organizations pertaining to environmental engineering
* Focus areas water supply and resources, environmental chemistry, wastewater
management, solid waste management, hazardous waste management, atmospheric
systems and air pollution control, and environmental and occupational health.
AAEE Environmental Engineering Program Criteria
Proficiency
Introductory
level
knowledge
Ability
Understanding
3b.
3c.
4b.

2a.

3a.

1a.
  
1b.



1c.



1d.



1e.





1f.





1g.



1h.














4a.









12. Communication
11. Multidisc. Teams
10. Lic&Life Long Learng
9. Contemporary Issues
8. Ethics & Responsibility
7. Prof. Practice Issues
6. Prob. Based Exp/Desgn
5. Function and Design
4. Modern Eng’g Tools
3. Experiments/Analysis
2. Form & Solve Probs
1. Math & Science/Engg
Table B3.4 Relationship of UD Environmental Engineering Outcomes to
AAEE Environmental Engineering Program Criteria
UD Environmental Engineering Outcomes






Outcome Assessment Tools
(1) Alumni Questionnaire
(2) Educational Benchmarking, Inc. (EBI) senior survey
(3) Student Focus Groups
(4) student sample work
(5) Fundamentals of Engineering (FE) exam results
(6) Faculty Course Self Assessment (FCSA)
Figure B.3.3. Annual Outcomes Assessment Schedule
September
FE Exam
Group retreat.
Changes to courses
and curriculum are
proposed and
discussed
June
Student sample
work collected
Student sample work and
FCSA forms for spring
semester submitted. Faculty
synthesize all assessment
results
EBI Senior Survey for
mid-year graduates
Student sample work and FCSA forms
for fall semester submitted
EBI Senior
Survey
Student sample
work collected
Alumni Reunion –
Complete
questionnaires
FE Exam
Student Focus Groups
March
December
Annual schedule
Month
Activity
September
Fall semester begins. Implement course, curriculum, and assessment
changes established in the previous year. Faculty begin collecting
outcome-specific student sample work for their assigned outcomes.
October
Fundamentals of Engineering exam.
December
Fall semester ends. Faculty complete FCSA forms and assessment of the
student sample work they have collected. Seniors graduating in December
complete the EBI Senior Survey.
January
FCSA forms and student sample work collected for the fall semester.
February
Spring semester begins. Faculty begin collecting outcome-specific student
sample work for their assigned outcomes.
March
Alumni Reunion is arranged by the UD Environmental Engineering
Student Association. The Alumni questionnaire is completed.
April
Fundamentals of Engineering exam. Student focus groups convened.
May
Spring semester ends. Seniors complete EBI Senior Survey. Faculty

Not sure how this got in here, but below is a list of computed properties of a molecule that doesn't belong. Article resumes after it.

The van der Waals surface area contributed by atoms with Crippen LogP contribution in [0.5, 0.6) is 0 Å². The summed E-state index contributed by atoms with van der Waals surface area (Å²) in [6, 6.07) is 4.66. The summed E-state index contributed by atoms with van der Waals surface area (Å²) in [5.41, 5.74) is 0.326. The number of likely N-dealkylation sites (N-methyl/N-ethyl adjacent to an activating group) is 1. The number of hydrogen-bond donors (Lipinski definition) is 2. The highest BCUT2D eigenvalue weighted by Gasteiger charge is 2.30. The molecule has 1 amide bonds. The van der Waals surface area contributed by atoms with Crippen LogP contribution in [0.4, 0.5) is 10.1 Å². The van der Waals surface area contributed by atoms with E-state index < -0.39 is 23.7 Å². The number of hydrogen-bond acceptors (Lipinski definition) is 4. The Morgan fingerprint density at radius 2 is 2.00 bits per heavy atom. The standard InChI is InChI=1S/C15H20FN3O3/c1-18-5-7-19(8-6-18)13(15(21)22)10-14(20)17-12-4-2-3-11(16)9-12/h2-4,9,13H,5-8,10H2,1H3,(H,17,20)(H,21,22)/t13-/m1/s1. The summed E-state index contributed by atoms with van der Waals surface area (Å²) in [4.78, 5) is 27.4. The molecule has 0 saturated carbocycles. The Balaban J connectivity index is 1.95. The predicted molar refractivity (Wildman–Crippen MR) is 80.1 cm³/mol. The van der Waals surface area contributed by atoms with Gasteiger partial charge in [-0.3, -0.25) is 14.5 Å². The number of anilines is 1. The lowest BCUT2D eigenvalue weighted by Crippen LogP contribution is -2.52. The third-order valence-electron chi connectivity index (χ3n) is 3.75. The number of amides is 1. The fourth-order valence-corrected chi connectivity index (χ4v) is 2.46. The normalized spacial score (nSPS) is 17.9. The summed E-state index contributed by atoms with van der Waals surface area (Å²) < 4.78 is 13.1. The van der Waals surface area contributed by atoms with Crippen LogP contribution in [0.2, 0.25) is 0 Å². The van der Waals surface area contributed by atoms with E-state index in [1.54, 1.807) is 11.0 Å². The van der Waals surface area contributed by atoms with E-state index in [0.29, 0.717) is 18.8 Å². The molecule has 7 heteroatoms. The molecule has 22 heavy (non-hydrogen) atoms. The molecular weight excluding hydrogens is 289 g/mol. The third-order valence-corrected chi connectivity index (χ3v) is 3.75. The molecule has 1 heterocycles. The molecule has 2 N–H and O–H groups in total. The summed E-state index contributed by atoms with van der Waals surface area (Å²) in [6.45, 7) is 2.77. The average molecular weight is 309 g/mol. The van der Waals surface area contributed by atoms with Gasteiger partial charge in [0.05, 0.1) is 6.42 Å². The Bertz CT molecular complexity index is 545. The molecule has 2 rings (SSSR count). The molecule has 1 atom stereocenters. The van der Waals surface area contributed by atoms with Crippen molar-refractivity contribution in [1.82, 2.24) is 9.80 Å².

complete FCSA forms and assessment of the student sample work they
have collected.
June
FCSA forms and student sample work collected for the spring semester.
Faculty analyze all assessment results as assigned.
JulyAugust
The Environmental Engineering Faculty Retreat is held. Faculty discuss
assessment results, decide on recommended changes to the curriculum
and assessment process, record results. Implementation is complete.
Metrics Used
Focus Groups
Course evaluations,
FE Exam
Focus Groups,
FE Exam
FE Exam
Table B.3.11.
Curriculum
Modifications
and Supporting
Metrics from
2001-2005.
Focus Groups
(Faculty)
Problem Noted
Changes Effected
When
Developed
Student Attrition
Too many Credit
hours
Student Attrition
Too many Credit
hours
Redundancy in
course topics
Eliminate second
Quantitative Chemistry
course (CHEM120)
Followed
Chem. Engg.
(1999)
Eliminate second Physics
course (PHYS 208)
Nov. 2000
Consolidate CIEG 431,
432 into CIEG 438
1998-2001
Redundancy in
course topics
Consolidate CIEG 441,
442 into CIEG 440
April 2001 Paralleled Civil
Engineering
Add Earth Science requ
July 2001
ABET Program
Criteria
Civil Engineering
changed the course
offerings
Alumni Reunion
Interest in area
Focus Groups,
Alumni Reunion
Fortran outdated.
Replace with C+
MATH 450 no
longer offered
(Faculty)
Course enrollment
trends, Constituent
Committee
Interest in area
Constituent
Committee
Student Attrition
Too many Credit
hours
Constituent
Committee, Focus
Groups, Special
Questionnaire,
Alumni Survey
Constituent
Committee, Focus
Groups, Alumni
Reunion, Special
Questionnaire,
FE Exams
Changed conc. reqs for
Environmental Facilities
Design and Construction
Created conc. in Environmental Biotechnology
Computer Science course
(CISC106  CISC 105)
STAT/MATH450 
CIEG315
Created conc. in Water
Resources and Water
Quality
Reduced CHEM
111,112,119 to CHEM
103,104 for 3 of four
concs.
Academic Year
Effective
2001-2002
Paralleled Civil
Engineering
July 2001
2002-2003
Paralleled Civil
Engineering
Paralleled Civil
Engineering
2004-2005
June-July 2005
June-July 2005
Decreasing use of
programming
languages in
profession
CISC105  CIEG 126
June-July 2005
Student Attrition
Too many Credit
hours
Removed CHEG325 from
3 of four concs.
June-July 2005
2006-2007
at
h
&
Sc
it
Pr
o
En
ob
le
gg
m
Ex
So
pt
lv
s
in
&
g
Fu
A
na
nc